Do you sleep with your iPhone? Check your work email at the beach? We talk with filmmaker and Webby Awards founder Tiffany Shlain about her new documentary “Connected,” which explores our complex relationship with technology.

Tiffany Shlain’s ‘Connected’ 15 September,2011forum

Tiffany Shlain, filmmaker, Webby Awards founder, co-founder of the International Academy of Digital Arts and Sciences and a Henry Crown fellow at The Aspen Institute

  • Angela Orr

    I was one of the lucky ones who met Ms. Shlain at the Sundance Film Festival. I’m a Geography professor at a Bay Area community college who teaches students about the interconnections between *everything*–people and places, events and physical phenomena–and can’t wait to integrate Connected into my curriculum. Can Ms. Shlain please share with the audience her recommendations for doing so in the most engaging way?

    If only the concept of interdependence were to take hold globally, we might learn to think of the Big Picture (the way geographers do) before we act…or allow others to act in our names.

    Thank you for a wonderful program!

  • Mrbgibbs

    A pet-peave about connectedness: people that walk down the street staring down at their tiny screens, not watching where they’re going, but also seemingly failing to take in the physical world, make eye contact, or simply look up in the sky.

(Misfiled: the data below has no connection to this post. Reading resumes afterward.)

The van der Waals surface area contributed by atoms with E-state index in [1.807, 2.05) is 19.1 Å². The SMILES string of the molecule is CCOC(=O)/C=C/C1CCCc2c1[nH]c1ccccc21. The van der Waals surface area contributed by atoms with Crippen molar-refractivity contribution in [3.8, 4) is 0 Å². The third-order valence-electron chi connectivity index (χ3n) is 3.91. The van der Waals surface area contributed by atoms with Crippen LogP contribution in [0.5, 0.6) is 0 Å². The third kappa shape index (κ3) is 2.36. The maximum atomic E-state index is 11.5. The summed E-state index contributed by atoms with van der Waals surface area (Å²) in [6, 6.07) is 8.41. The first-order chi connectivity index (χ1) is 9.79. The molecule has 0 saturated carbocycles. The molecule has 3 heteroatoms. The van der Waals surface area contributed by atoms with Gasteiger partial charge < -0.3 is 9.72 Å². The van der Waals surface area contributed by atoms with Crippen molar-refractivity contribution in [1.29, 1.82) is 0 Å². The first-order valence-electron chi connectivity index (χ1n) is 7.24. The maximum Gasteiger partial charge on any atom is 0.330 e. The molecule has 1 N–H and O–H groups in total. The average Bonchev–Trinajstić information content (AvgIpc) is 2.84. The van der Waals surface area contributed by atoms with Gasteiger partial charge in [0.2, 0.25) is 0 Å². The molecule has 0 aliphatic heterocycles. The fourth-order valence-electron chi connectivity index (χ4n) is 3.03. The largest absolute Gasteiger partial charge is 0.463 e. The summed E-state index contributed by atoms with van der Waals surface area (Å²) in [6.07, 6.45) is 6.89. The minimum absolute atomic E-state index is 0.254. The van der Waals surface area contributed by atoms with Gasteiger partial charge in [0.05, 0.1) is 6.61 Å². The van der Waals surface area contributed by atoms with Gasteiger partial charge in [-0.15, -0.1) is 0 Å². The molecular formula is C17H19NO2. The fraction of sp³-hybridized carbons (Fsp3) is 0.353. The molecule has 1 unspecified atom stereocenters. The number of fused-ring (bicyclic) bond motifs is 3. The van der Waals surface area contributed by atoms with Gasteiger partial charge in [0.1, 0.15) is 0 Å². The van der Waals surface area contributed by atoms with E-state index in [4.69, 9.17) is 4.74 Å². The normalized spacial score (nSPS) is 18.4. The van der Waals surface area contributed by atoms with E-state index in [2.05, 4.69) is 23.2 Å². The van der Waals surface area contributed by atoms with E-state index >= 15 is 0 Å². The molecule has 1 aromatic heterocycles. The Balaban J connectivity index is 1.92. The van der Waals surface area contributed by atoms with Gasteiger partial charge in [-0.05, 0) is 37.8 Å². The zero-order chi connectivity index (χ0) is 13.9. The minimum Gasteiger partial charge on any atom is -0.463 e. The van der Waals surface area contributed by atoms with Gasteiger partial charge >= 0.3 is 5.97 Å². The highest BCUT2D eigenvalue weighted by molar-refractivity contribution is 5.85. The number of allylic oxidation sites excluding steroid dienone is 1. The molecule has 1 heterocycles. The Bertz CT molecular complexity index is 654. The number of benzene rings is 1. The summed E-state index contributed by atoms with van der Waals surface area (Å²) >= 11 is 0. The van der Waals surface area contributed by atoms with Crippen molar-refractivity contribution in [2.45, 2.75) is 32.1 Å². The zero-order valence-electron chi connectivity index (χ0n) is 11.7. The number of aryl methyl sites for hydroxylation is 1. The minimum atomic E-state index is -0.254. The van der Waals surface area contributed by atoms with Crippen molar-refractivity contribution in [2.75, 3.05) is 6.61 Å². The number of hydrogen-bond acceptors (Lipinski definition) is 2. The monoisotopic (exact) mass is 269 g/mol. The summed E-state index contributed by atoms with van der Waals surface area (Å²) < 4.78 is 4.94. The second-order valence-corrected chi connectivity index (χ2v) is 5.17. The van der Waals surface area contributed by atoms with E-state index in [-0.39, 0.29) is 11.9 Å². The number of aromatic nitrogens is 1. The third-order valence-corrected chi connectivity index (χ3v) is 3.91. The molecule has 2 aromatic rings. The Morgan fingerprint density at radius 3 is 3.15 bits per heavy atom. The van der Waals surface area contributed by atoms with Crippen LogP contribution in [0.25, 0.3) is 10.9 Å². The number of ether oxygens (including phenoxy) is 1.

• Derek Powazek

    Creating technology is the defining characteristic of being human. The technology we create makes us more human, not less.

    • Rufus

      So the machine gun made us more human?

  • Fay

    What your missing is the TIME-WASTING factor and bringing it with you,
    unlike TV. I work at in the dotcom gulch of SouthPark in the City, where
    I see daily,  streams of younger people stepping outside into the
    lovely park to immediately whip out their phones and prattle on. Sorry,
    but to me it’s ‘mental masturbation’. And the difference between too
    many hours of watching TV as a kid, is that the TV stayed home; the TV
    was not carried around with you as a cellphone is. So portability and
    ready access to the e-drug is the key difference and what makes